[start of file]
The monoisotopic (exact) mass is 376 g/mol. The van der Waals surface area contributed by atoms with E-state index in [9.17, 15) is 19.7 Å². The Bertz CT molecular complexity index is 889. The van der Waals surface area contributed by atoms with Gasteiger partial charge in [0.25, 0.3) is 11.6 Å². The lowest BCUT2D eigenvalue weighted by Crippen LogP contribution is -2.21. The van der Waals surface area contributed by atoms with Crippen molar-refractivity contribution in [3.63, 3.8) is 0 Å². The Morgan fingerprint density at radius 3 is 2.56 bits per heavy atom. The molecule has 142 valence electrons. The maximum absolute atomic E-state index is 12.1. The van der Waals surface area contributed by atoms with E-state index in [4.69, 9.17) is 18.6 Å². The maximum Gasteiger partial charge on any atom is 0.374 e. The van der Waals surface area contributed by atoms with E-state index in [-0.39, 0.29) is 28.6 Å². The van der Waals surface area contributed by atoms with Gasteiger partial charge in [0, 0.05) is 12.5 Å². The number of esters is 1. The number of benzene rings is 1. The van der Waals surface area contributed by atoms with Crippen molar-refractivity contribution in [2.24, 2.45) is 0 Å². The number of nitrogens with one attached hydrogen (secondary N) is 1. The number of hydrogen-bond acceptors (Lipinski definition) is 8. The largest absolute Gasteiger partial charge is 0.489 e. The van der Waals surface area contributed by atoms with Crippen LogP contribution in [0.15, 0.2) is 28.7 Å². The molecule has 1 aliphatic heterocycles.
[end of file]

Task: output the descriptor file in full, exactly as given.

The monoisotopic (exact) mass is 376 g/mol. The van der Waals surface area contributed by atoms with E-state index in [9.17, 15) is 19.7 Å². The Bertz CT molecular complexity index is 889. The van der Waals surface area contributed by atoms with Gasteiger partial charge in [0.25, 0.3) is 11.6 Å². The lowest BCUT2D eigenvalue weighted by Crippen LogP contribution is -2.21. The van der Waals surface area contributed by atoms with Crippen molar-refractivity contribution in [3.63, 3.8) is 0 Å². The Morgan fingerprint density at radius 3 is 2.56 bits per heavy atom. The molecule has 142 valence electrons. The maximum absolute atomic E-state index is 12.1. The van der Waals surface area contributed by atoms with E-state index in [4.69, 9.17) is 18.6 Å². The maximum Gasteiger partial charge on any atom is 0.374 e. The van der Waals surface area contributed by atoms with E-state index in [-0.39, 0.29) is 28.6 Å². The van der Waals surface area contributed by atoms with Gasteiger partial charge in [0, 0.05) is 12.5 Å². The number of esters is 1. The number of benzene rings is 1. The van der Waals surface area contributed by atoms with Crippen molar-refractivity contribution in [2.24, 2.45) is 0 Å². The number of nitrogens with one attached hydrogen (secondary N) is 1. The number of hydrogen-bond acceptors (Lipinski definition) is 8. The largest absolute Gasteiger partial charge is 0.489 e. The van der Waals surface area contributed by atoms with Crippen LogP contribution in [0.15, 0.2) is 28.7 Å². The molecule has 1 aliphatic heterocycles.